Is it Safe to Combine Atenolol and Alcohol?

A side effect of atenol is depression, which can be worsened with alochol use.
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  • Written By: Valerie Goldberg
  • Edited By: Angela B.
  • Last Modified Date: 30 September 2014
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Atenolol is a prescription medication used to treat high blood pressure, heart attacks and related conditions. It is not recommended that a person combine atenolol and alcohol, because atenolol has many potential side effects, and drinking alcohol can increase the intensity of these side effects. Still, when a person begins taking a prescription medication, it is always important to ask the doctor about potential side effects, interactions and the advisability of mixing the prescription drug with any degree of alcohol consumption.

Many high blood pressure drugs, including atenolol, can cause fatigue, drowsiness, nausea and dizziness as side effects. Drinking alcohol on its own can cause similar effects, especially if a person consumes too much. Combining atenolol and alcohol can put a person in danger, because the alcohol can increase any symptoms already being experienced as a result of the medication. When a person mixes the two substances, he or she may be at risk of falling down from excessive dizziness or throwing up as a result of extreme nausea.

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Another side effect of atenolol is depression. Alcohol can make a person act happy and goofy but, in reality, alcohol has a depressive effect on the human body. If a person is already depressed as a side effect of taking atenolol, then drinking liquor, beer or wine will only make that depression worse. Once the person is under the influence of alcohol, he or she also may have impaired judgment. A person who has suicidal thoughts as a result of depression may be at risk of doing something dangerous — especially if his or her judgment is impaired — that he or she would not consider while sober.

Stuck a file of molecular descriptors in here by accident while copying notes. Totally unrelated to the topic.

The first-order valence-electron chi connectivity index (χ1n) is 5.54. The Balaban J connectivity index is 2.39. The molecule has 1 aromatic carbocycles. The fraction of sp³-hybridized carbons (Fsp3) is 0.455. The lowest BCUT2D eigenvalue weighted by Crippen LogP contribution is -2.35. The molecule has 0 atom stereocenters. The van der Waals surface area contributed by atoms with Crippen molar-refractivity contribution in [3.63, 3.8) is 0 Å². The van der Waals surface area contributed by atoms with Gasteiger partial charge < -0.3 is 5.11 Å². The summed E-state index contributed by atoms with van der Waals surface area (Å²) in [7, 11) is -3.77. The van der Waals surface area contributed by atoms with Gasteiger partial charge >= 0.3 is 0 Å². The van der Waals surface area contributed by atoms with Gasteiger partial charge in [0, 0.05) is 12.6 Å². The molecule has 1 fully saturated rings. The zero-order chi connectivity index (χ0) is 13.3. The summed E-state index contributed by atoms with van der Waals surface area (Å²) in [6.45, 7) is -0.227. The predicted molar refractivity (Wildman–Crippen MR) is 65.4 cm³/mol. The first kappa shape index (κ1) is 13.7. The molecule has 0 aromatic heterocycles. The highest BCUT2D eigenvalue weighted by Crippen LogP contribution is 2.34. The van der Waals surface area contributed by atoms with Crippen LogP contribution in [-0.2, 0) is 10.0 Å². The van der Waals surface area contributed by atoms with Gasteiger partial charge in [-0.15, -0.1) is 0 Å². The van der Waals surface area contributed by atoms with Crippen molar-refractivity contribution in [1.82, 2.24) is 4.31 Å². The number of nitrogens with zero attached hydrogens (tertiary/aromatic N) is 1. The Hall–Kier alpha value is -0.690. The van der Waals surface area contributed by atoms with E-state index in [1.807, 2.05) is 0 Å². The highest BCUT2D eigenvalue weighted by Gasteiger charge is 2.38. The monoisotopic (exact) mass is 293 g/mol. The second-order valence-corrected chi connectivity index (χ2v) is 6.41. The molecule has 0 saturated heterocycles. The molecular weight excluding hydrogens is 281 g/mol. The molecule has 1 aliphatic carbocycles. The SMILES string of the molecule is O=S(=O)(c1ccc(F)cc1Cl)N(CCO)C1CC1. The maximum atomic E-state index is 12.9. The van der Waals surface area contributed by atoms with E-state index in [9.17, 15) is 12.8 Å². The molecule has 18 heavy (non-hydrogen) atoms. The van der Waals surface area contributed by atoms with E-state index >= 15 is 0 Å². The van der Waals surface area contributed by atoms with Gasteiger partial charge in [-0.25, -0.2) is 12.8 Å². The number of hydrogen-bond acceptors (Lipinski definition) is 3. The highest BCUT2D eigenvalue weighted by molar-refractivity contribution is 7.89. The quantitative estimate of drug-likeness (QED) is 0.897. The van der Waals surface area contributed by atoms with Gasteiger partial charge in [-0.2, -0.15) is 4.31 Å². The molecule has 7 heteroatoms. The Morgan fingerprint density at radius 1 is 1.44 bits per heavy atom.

Some people may argue that it is safe to combine atenolol and alcohol because one is processed in the kidneys and the other is processed in the liver. Those in favor of combining the two also may point out that combining atenolol and alcohol will not cause the medication to stop doing its job to lower blood pressure. While these two points may have some validity, it does not mean it is in a person's best interest to drink alcoholic beverages while taking this medication. Every person has a different alcohol tolerance and may respond to medications differently, as well. If a person is taking atenolol and wants to have some alcohol to celebrate his or her birthday or during a holiday party, then he or she should contact the prescribing doctor so the medical professional can offer the best advice based on the patient's personal medical history.

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fBoyle
Post 3

@ysmina-- It's good that you didn't have any problems, but yea, don't give people ideas!

What dose were you on? I wonder if you were on a low dose and that's why you didn't get side effects.

ysmina
Post 2
I'm not advising anyone to do this but I have drank while I was on atenolol and did not have any problems but I can't say that it would be the same for someone else.

I've had hypertension for years and was put on atenolol first. I'm on a different drug now but there were countless times where I had a bottle or two of beer or a glass of red wine while I was on the medication. The only side effect I had was that I seemed to get tipsy a little faster than usual but I didn't get any other side effects.

Like I said though, I wouldn't advise anyone else to do this. Everyone should check with their doctor or pharmacist about this.

candyquilt
Post 1

Well actually, drinking alcohol while taking atenolol will stop the medicine from doing its job to some degree. Alcohol raises blood pressure so if you combine it with atenolol, it will make it harder for the medicine to do its job. Blood pressure will not go as low as it would if the person hadn't drank any alcohol.

It doesn't really make sense to take these together in my opinion.

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